Modern research and global case studies demonstrate that effective fire safety without unnecessary use of flame-retardant chemicals can be achieved. Amendments to current furniture fire safety regulations, in line with understanding of modern furniture construction and fire risks, could therefore reduce the burden of chemical exposure on people, the environment, and the circular economy, whilst simultaneously stimulating product innovation and competitive growth for industry (13; 19).

Evidence Review

Fidra’s case study of CFR use in mattresses highlights the potential impacts of chemicals of concern within recycling initiatives, as well as positive opportunities to demonstrate workable solutions. Our new Evidence Review investigates how EPR schemes, increased chemical transparency and traceability, and changes to the UK’s furniture and furnishings fire safety regulations, could help reduce reliance on CFRs, incentivise innovative and sustainable product design, and support successful, long-term recycling initiatives.

Evidence Review

Evidence Review Summary

If you are a mattress manufacturer, retailer or recycler and would like to be involved in our on-going work, please contact the Fidra team via:


Read other blogs in this three-part series:

Chemicals and the Circular Economy: What’s the problem?

Chemicals and the Circular Economy: A Mattress Case Study



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2. Chemical Watch. (2023) What next for chemicals regulation in Canada? Available at: (Accessed: 24th January 2023).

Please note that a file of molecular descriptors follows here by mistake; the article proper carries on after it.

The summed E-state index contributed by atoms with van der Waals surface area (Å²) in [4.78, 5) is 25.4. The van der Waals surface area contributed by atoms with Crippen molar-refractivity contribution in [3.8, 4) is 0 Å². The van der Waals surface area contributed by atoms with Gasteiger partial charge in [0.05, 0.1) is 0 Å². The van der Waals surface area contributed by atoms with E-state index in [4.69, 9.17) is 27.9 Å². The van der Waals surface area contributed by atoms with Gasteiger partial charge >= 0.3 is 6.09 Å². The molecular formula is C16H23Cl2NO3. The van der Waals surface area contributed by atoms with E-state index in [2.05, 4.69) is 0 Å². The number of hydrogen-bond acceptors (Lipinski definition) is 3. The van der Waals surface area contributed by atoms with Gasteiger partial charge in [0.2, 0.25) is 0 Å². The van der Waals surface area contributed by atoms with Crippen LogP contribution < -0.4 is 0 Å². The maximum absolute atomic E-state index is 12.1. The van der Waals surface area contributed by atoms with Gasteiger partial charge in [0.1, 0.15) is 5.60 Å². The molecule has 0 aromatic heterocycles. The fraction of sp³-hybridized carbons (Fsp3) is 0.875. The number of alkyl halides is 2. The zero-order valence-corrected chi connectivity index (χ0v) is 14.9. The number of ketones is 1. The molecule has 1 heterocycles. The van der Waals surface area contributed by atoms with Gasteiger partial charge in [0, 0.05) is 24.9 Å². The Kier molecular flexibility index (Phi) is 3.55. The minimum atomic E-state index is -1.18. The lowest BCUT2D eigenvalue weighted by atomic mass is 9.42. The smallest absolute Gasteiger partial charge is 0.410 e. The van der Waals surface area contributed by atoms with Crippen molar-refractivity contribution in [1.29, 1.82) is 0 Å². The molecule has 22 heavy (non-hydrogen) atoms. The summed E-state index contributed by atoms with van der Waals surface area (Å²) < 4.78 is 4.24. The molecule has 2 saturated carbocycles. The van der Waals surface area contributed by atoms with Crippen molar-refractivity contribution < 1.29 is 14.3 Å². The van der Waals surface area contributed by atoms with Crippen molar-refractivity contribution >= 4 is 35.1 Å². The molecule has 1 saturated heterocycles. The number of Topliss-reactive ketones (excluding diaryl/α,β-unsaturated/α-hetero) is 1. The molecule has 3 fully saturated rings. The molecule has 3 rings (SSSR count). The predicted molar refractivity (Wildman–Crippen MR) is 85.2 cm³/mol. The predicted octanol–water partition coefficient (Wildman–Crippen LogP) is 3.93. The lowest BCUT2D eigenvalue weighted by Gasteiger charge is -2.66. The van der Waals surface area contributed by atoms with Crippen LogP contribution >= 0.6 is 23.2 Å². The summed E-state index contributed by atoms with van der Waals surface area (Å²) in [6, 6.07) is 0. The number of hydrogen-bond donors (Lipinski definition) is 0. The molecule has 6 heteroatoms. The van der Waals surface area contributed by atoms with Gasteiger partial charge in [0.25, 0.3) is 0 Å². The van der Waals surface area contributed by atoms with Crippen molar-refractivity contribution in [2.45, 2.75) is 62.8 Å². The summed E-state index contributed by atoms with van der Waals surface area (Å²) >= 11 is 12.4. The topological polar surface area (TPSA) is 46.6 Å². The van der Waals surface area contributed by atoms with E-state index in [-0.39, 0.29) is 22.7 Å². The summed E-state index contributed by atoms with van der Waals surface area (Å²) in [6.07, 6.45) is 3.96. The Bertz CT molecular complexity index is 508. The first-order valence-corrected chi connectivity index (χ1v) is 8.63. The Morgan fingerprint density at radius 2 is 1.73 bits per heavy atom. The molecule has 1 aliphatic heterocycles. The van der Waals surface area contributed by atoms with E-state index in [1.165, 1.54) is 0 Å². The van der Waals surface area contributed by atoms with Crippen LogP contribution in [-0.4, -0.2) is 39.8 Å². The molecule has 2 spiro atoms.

3. REUTERS. (2021) Investors push world’s top chemicals companies over hazardous substances. Available at: (Accessed: 24th January 2023).

4. ChemSec. (2022) Open letter to the Commission regarding transparency. Available at: (Accessed: 24th January 2023).

5. Fidra. (2021) How UK retailers are tackling chemicals of concern: A case for group-based chemical legislation. Fidra.

6. Page, J., Whaley, P., Bellingham, M., Birnbaum, L.S., Cavoski, A., Dilke, D.F., Garside, R., Harrad, S., Kelly, F., Kortenkamp, A. and Martin, O. (2023) ‘A new consensus on reconciling fire safety with environmental & health impacts of chemical flame retardants.’ Environment international, 173, p.107782.

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10. EXPRA. (2016) Extended Producer Responsibility Alliance (EXPRA). Extended Producer Responsility at a Glance. EXPRA.

11. EUROPUR. (2021) The end-of-life of flexible polyurethane foam from mattresses and furniture. EUROPUR.

12. Oakdene Hollins for National Bed Federation. (2022) End-of-life mattress report 2022. Oakdene Hollins.

13. House of Commons, Environmental Audit Committee. (2019) Toxic Chemicals in Everyday Life. House of Commons, Environmental Audit Committee.

14. Home Office. (2022) Percentage of households owning a smoke alarm or a working smoke alarm by nation. Home Office.

15. NHS. (2020) Statistics on Smoking 2020. Available at: (Accessed: 20th January 2023)

16. Home Office. (2017) Fire statistics: Cause of fire. Available at: (Accessed: 20th January 2023).

17. McKenna, S.T., Birtles, R., Dickens, K., Walker, R.G., Spearpoint, M.J., Stec, A.A. and Hull, T.R. (2018) ‘Flame retardants in UK furniture increase smoke toxicity more than they reduce fire growth rate.’ Chemosphere, 196, pp.429-439.

18. ANSES. (2015) OPINION of the French Agency for Food, Environmental and Occupational Health & Safety concerning the “request regarding the fire safety of domestic upholstered furniture”. ANSES.

19. Charbonnet, J.A., Weber, R. and Blum, A. (2020) ‘Flammability standards for furniture, building insulation and electronics: Benefit and risk.’ Emerging Contaminants, 6, pp.432-441.